Showing Up, Not Giving Up: Dream Award Scholar Greta Vasiliauskaite | Scholarship America

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Showing Up, Not Giving Up: Dream Award Scholar Greta Vasiliauskaite

By Pam Carlson

Greta Vasiliauskaite immigrated to the U.S. with her family when she was three. A robust Lithuanian community near her adopted hometown of Lemont, Illinois, became family for Greta, her mom and her younger sister.

“I grew up speaking Lithuanian, and have friends through the Lithuanian World Center. I also work part-time as a student teacher for kindergartners and second graders at Maironis Lithuanian School,” said Greta, who clearly enjoys Lithuanian culture and traditions.

Greta also loves school. “I’ve always loved math and science and I love the outdoors,” said the civil engineering major.

As a Deferred Action for Childhood Arrivals (DACA) student, Greta quickly realized the challenge she faced in finding a way to pay for college. She started at the College of DuPage, a community college in nearby Glen Ellyn, Illinois.

“I realized I had no way to pay for my education,” she said. “As a DACA student, I am ineligible to receive loans, grants or even apply for FAFSA.” After hours of painstaking research, she found one alternative: a job at UPS that included a tuition-reimbursement benefit. It seemed like a perfect opportunity – at first.

“Being the only girl in my area, I worked night shifts and struggled to pick up seventy-pound boxes. The perfect job that I had in my head was no longer so great,” Greta said. “My managers and my coworkers didn’t think I would last, but every single day I pushed myself to work harder, and I told myself I couldn’t give up. Despite what my managers and coworkers thought, this difficult job was the only way I could pay for my education, and I wasn’t ready to give up.”

She made it through her month-long probation period and beyond by showing up for work every night and pushing the boxes that were too heavy for her to the side, until she could get some help. She focused on working smart instead of fast.

“I believe in showing up, not giving up,” Greta said. “With hard work and determination you can achieve anything.”

Finding Possibilities

As she embarked on her college education, Greta’s days consisted of going to class and studying at the library, and nights working at UPS. “It was the hardest time of my life,” she recalled, “but I knew I couldn’t give up and I believed I would find a way to pay for my education.”

Greta researched scholarships and found TheDream.US scholarship. TheDream.US is the nation’s largest college access and success program for DREAMers, or DACA students. A two-year scholarship from TheDream.US was a huge help, but Greta soon realized that it wouldn’t be enough to complete her degree as she transferred from the College of DuPage to the Illinois Institute of Technology.

“I was scared that I would have had to go back to working night shifts at UPS or take time off of school,” Greta said. Then she found Scholarship America’s Dream Award.  Students who receive the Dream Award have completed at least their first year of their college education, have a significant financial need, and have overcome obstacles through sheer determination. When Greta read the scholarship description and the stories of some of the Dream Award scholars, she felt like she had a lot in common with the other scholars. She thought she might fit – and she was right. In April, Greta was announced as one of the 22 scholars in the Dream Award Class of 2021.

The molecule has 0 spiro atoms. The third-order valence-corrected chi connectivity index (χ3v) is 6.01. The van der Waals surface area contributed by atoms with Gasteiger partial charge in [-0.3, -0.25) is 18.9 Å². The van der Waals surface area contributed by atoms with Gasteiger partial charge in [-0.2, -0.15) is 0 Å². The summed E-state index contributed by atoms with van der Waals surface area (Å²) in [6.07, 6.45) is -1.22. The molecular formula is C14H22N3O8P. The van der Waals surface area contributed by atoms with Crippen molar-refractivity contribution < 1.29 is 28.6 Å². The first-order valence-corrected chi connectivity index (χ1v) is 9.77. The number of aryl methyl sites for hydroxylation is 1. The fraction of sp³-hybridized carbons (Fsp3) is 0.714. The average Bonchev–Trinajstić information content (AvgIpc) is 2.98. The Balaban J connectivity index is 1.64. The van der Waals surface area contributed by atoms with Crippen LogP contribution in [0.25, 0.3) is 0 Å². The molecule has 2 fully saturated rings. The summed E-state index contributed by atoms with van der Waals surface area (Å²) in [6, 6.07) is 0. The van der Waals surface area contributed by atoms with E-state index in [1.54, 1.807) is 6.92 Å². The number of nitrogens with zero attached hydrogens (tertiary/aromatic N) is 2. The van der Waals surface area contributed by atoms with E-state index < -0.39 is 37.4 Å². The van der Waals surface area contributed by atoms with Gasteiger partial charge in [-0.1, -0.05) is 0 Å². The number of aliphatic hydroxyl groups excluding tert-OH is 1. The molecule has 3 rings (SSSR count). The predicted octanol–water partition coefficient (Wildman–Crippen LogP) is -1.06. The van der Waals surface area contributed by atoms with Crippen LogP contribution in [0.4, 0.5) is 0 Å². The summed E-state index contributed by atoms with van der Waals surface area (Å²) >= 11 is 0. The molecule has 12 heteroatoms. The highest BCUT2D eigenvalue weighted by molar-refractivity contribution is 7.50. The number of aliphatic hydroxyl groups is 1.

“The Dream Award scholarship means everything to me, and I don’t know what I would do without it,” she said.

A Path To Achieving Her Goals

The scholarship means that her dream of becoming a civil engineer and becoming the first one in her family to graduate from college is a real possibility. She won’t have to work so much in addition to going to school, and she’s using her newfound time to get more involved in student life: Greta is a member of the Society of Women Engineers and will serve as outreach chair next year. She is also active in Engineers Without Borders, which tackles projects in low income countries. The group has taken on a latrine design project in Bolivia, which came to a standstill because of COVID. Greta looks forward to helping revitalize that effort.

In addition, she is spending her summer interning at Weaver Consultants Group, certifying and assessing landfill composition and drainage systems. The work is a good fit for Greta’s growing interest in the environmental engineering area within the broader field of civil engineering.

To further that interest, she is also working on creating an environmental engineering student organization at Illinois Tech. “They have other student organizations within civil engineering, like for transportation, but nothing for environmental engineering,” she said. The group is planning a design competition for using water resources effectively and will bring in speakers to talk to students and help them better understand the opportunities in the field.

“I like to be busy,” Greta said.

Her academic advisor and chair of the department of Civil, Architectural and Environmental Engineering, Brent Stephens, agrees. “Greta stood out in a short time as an excellent student,” he said. “I taught her in my CAE 110 Professional Practice I course, where she excelled, showing a maturity and intellectual curiosity that stands out above her peers.”

Greta is on track to graduate in May of 2023 with her Bachelor of Science degree in Civil Engineering. She is already considering going on to earn a Masters in Environmental Engineering.

Her advice for other students?

“Never give up. With hard work, you can achieve anything.”

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